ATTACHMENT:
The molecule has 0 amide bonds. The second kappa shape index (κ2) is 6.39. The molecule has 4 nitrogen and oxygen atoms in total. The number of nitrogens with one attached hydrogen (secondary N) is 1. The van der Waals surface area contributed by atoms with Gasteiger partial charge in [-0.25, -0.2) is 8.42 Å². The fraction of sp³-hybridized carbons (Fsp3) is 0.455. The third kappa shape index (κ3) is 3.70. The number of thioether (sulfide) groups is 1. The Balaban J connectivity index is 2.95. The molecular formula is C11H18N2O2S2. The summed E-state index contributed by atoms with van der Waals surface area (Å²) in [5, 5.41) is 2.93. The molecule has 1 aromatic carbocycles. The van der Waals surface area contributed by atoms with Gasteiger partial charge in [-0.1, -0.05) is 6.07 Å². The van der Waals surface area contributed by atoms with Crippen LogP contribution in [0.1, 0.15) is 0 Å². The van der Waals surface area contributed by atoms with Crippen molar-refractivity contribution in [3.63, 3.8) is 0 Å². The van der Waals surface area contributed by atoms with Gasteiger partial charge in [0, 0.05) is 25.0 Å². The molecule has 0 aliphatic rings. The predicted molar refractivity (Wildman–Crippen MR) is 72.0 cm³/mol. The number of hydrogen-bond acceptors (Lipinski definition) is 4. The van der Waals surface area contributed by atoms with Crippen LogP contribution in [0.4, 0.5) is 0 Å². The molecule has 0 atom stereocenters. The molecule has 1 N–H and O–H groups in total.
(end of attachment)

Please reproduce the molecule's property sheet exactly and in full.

The molecule has 0 amide bonds. The second kappa shape index (κ2) is 6.39. The molecule has 4 nitrogen and oxygen atoms in total. The number of nitrogens with one attached hydrogen (secondary N) is 1. The van der Waals surface area contributed by atoms with Gasteiger partial charge in [-0.25, -0.2) is 8.42 Å². The fraction of sp³-hybridized carbons (Fsp3) is 0.455. The third kappa shape index (κ3) is 3.70. The number of thioether (sulfide) groups is 1. The Balaban J connectivity index is 2.95. The molecular formula is C11H18N2O2S2. The summed E-state index contributed by atoms with van der Waals surface area (Å²) in [5, 5.41) is 2.93. The molecule has 1 aromatic carbocycles. The van der Waals surface area contributed by atoms with Gasteiger partial charge in [-0.1, -0.05) is 6.07 Å². The van der Waals surface area contributed by atoms with Crippen LogP contribution in [0.1, 0.15) is 0 Å². The van der Waals surface area contributed by atoms with Crippen molar-refractivity contribution in [3.63, 3.8) is 0 Å². The van der Waals surface area contributed by atoms with Gasteiger partial charge in [0, 0.05) is 25.0 Å². The molecule has 0 aliphatic rings. The predicted molar refractivity (Wildman–Crippen MR) is 72.0 cm³/mol. The number of hydrogen-bond acceptors (Lipinski definition) is 4. The van der Waals surface area contributed by atoms with Crippen LogP contribution in [0.4, 0.5) is 0 Å². The molecule has 0 atom stereocenters. The molecule has 1 N–H and O–H groups in total.